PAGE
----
Read Ephesians 4
So, Paul writes, what are we going to do in light of this? His writing often takes this turn into practical application, something theology should always do because the reality of Christ in us is not just something we acknowledge in our heads, it is in our hearts and lived out in our lives.
What does that mean here in the book of Ephesians? It means we should be taking our cues from Christ, living a transformed life through the Holy Spirit. God, who has drawn us near to Himself through the life and work of Jesus Christ calls us to draw near to each other, to be unified showing the same love that He has shown us. This is, as Paul writes about in 1 Corinthians, the freedom we have in Christ to love one another, to put others before ourselves.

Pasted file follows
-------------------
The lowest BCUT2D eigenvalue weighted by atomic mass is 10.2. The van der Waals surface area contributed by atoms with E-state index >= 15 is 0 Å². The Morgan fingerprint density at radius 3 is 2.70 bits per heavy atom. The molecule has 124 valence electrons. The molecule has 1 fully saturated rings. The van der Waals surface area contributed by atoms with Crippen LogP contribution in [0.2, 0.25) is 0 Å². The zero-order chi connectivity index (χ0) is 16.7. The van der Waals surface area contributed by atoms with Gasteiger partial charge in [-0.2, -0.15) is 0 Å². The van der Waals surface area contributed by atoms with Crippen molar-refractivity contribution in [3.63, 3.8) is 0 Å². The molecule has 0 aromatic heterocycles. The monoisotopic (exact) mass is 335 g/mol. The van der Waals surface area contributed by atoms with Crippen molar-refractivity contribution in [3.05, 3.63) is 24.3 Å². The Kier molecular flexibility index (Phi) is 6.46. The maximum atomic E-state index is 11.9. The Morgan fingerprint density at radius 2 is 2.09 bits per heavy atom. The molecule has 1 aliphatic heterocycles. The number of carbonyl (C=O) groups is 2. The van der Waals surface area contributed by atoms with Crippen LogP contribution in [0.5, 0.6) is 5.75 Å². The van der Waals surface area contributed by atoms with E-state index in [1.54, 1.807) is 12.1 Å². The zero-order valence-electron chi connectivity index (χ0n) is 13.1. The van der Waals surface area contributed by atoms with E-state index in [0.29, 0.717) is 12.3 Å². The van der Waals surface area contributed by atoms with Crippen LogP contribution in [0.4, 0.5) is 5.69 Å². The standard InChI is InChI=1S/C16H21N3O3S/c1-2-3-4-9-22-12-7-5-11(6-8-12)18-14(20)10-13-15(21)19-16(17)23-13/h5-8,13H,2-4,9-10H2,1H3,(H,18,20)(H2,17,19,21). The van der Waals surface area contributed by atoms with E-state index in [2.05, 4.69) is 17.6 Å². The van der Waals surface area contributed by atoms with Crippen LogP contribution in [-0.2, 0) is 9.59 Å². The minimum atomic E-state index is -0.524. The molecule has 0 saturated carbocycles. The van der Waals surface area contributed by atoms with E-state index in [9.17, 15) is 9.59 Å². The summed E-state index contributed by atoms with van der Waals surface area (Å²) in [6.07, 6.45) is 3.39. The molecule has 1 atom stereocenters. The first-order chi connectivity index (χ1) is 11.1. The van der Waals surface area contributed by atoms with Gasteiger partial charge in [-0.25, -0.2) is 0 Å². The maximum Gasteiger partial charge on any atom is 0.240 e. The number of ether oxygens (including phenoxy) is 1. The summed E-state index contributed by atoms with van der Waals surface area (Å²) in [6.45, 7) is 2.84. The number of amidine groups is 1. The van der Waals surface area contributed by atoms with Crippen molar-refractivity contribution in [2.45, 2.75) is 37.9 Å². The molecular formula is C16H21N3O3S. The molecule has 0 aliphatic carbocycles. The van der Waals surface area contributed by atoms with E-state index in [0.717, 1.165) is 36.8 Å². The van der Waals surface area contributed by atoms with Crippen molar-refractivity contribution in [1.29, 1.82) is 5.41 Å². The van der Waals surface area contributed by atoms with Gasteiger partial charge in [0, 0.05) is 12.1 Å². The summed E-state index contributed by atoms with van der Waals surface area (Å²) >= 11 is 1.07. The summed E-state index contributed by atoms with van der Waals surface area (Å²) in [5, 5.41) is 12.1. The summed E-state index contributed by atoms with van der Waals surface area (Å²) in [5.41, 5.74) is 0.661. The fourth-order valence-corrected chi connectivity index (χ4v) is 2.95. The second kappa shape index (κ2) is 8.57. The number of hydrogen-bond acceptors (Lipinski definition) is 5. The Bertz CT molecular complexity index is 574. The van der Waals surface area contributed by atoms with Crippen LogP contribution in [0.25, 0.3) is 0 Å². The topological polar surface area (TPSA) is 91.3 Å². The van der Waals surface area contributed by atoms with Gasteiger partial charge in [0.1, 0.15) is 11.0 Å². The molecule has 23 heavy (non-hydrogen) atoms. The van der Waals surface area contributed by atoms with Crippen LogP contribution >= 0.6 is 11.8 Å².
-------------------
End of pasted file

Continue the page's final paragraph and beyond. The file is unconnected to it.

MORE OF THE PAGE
This idea of being unified can be a bit confusing for us. Especially in today’s culture, unity is often misconstrued as thinking the same way ideologically, politically, and even religiously. When we have differences, we tend to push others away. That is not at all the way God showed His love for us. In fact, in the midst of our differences and the barriers that were in place, God stepped toward us, drawing us in rather than pushing us away.
Using this as an example, Paul encourages the Church to rise above their differences of opinion and exhibit the same love, through the power of the Holy Spirit, that Christ showed us. We are of one body, we have one God, and we have one identity that binds us together. As such, we can transcend our human differences for the and live together in peace.
Doing so may not always be perfect, comfortable, or even clean. There are bound to be bumps in the road. However, the encouragement here is not to let those things be a reason to push others away, but that in those times we would step into the gap and move closer to the other in that relationship and in so doing, show the love of God to all those around us, whether in the Church or not.